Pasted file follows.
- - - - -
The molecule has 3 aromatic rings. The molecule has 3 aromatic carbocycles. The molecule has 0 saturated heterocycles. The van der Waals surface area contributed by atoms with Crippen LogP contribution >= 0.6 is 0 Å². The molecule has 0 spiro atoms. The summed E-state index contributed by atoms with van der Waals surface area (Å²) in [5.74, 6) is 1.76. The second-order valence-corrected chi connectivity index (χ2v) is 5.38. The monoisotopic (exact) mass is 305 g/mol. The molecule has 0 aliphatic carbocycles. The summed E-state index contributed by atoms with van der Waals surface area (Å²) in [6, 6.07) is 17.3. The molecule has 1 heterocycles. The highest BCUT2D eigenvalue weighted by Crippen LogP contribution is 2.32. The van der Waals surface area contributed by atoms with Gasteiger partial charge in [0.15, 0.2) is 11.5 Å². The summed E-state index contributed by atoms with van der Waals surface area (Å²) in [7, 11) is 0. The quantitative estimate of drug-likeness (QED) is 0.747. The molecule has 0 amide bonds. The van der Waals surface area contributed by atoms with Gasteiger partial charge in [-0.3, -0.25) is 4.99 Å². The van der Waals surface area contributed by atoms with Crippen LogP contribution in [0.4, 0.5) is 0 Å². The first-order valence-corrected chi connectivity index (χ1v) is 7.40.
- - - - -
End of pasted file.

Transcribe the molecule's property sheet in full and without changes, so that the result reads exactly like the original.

The molecule has 3 aromatic rings. The molecule has 3 aromatic carbocycles. The molecule has 0 saturated heterocycles. The van der Waals surface area contributed by atoms with Crippen LogP contribution >= 0.6 is 0 Å². The molecule has 0 spiro atoms. The summed E-state index contributed by atoms with van der Waals surface area (Å²) in [5.74, 6) is 1.76. The second-order valence-corrected chi connectivity index (χ2v) is 5.38. The monoisotopic (exact) mass is 305 g/mol. The molecule has 0 aliphatic carbocycles. The summed E-state index contributed by atoms with van der Waals surface area (Å²) in [6, 6.07) is 17.3. The molecule has 1 heterocycles. The highest BCUT2D eigenvalue weighted by Crippen LogP contribution is 2.32. The van der Waals surface area contributed by atoms with Gasteiger partial charge in [0.15, 0.2) is 11.5 Å². The summed E-state index contributed by atoms with van der Waals surface area (Å²) in [7, 11) is 0. The quantitative estimate of drug-likeness (QED) is 0.747. The molecule has 0 amide bonds. The van der Waals surface area contributed by atoms with Gasteiger partial charge in [-0.3, -0.25) is 4.99 Å². The van der Waals surface area contributed by atoms with Crippen LogP contribution in [0.4, 0.5) is 0 Å². The first-order valence-corrected chi connectivity index (χ1v) is 7.40.